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Saturday, September 26, 2020
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Secunda
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    Smoking laws and what you should know

    Smoking is extremely harmful to you and the health risks of second-hand smoke are well-known by most.
    Recently at the police station in Secunda a woman was asked by one of the officers to not smoke in the car where her young children were sitting and waiting with her. The woman was shocked when the officer told her that it is illegal to smoke with children in the car.
    Children are extremely vulnerable to second-hand smoke as they have higher metabolic and respiratory rates than adults according to the UK Action on Smoking and Health organisation. According to CANSA, everyone has the right to a smoke-free environment. If someone breaks the law, here’s what you can do:

    • Know your rights and speak to the owner, manager or supervisor.
    • If they refuse to help or allow it to continue, you are within your rights to report this to the authorities.
    • Take a photograph (make sure the venue is clearly identifiable) and send it to the local authority’s environmental health officer.
    • The environmental health officer has the responsibility and authority to act under the Criminal Offences Act, and enforce penalties against the individual.
      Cigarette Laws
    • If you are under 18, you are banned from buying cigarettes. This includes buying flavoured tobacco products used for hookah smoking. You are also not allowed to enter smoking areas if you are under 18.
    • Smoking is banned in places like restaurants, offices and malls where there is no isolated, sealed off smoking room.
    • No smoking in a car (even if it’s your own car) when one of the passengers is under 12 years. This is because children are negatively affected by tobacco smoking because their lungs are either still developing or too weak to handle that kind of environmental pollution.
    • Smoking in partly closed public areas such as balconies, pavements and parking areas is not allowed.
    • Smoking in locations used for commercial childcare activities, for schools or teaching/tutoring such as crèches is banned.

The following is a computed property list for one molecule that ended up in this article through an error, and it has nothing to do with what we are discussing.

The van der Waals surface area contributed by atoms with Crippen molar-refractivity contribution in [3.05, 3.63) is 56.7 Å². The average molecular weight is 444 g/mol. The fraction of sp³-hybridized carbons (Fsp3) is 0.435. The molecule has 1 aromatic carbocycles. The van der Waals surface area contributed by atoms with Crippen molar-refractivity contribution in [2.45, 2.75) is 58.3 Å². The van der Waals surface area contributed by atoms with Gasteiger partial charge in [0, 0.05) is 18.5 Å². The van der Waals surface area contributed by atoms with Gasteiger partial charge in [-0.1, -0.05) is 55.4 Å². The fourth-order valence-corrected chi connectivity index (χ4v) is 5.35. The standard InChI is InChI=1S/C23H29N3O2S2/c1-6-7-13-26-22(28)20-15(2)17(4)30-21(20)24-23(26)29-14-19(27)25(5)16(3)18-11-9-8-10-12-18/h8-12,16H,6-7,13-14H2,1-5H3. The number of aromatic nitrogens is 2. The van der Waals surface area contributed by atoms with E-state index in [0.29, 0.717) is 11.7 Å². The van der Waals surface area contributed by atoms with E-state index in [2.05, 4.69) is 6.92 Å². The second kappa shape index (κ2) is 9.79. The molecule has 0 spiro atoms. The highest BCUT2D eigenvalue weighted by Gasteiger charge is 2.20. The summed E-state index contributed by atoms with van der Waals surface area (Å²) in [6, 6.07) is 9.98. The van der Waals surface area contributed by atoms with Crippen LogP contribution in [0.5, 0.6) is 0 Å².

• Tobacco companies aren’t allowed to advertise, hold parties or use marketing to target the youth.
    • Those sugar cigarettes in cute packaging which some of us have been exposed to have now been banned. Children learn by example and if they buy sweets and toys that look similar to cigarettes they are more likely to start smoking because of curiosity.
    • No smoking is allowed in cinemas, on domestic flights in the country and all public transport.
    • Some hotels have also banned smoking inside the building.
    • Only up to 25% of a public place, such as a building or public transport can be allocated a smoking area. This area needs to be physically isolated from the rest of the interior. In other words, this smoking area needs to be enclosed and can only be used as a smoking area where the smoke can escape to the outside.
    • Cigarettes are not be sold individually or ‘loose’.
    • Some restaurants allow families with young children to sit in the smoking area of a restaurant because there might be adults in the family who want to smoke. By law, the manager of the restaurant must make sure that no one under 18 is present in that smoking section.
      Punishment for disobeying these laws
    • If the owner of a restaurant/pub/workplace has broken the cigarette laws, where smokers are smoking in a non-smoking area or there are under 18s present in the smoking area, then they will be fined up to R50 000. This is because they have put those non-smokers/second-hand smokers in harm through indoor pollution. Second-hand smokers are at risk for the same health problems that smokers are at risk for.
    • This fine also applies to people selling cigarettes to people under 18.
    • Any smoker found smoking in a non-smoking zone/area will be fined R500.
    • If someone is caught selling a ‘loose’ cigarette they can be fined up to R100 000 – Ané Prinsloo

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    Smoking laws and what you should know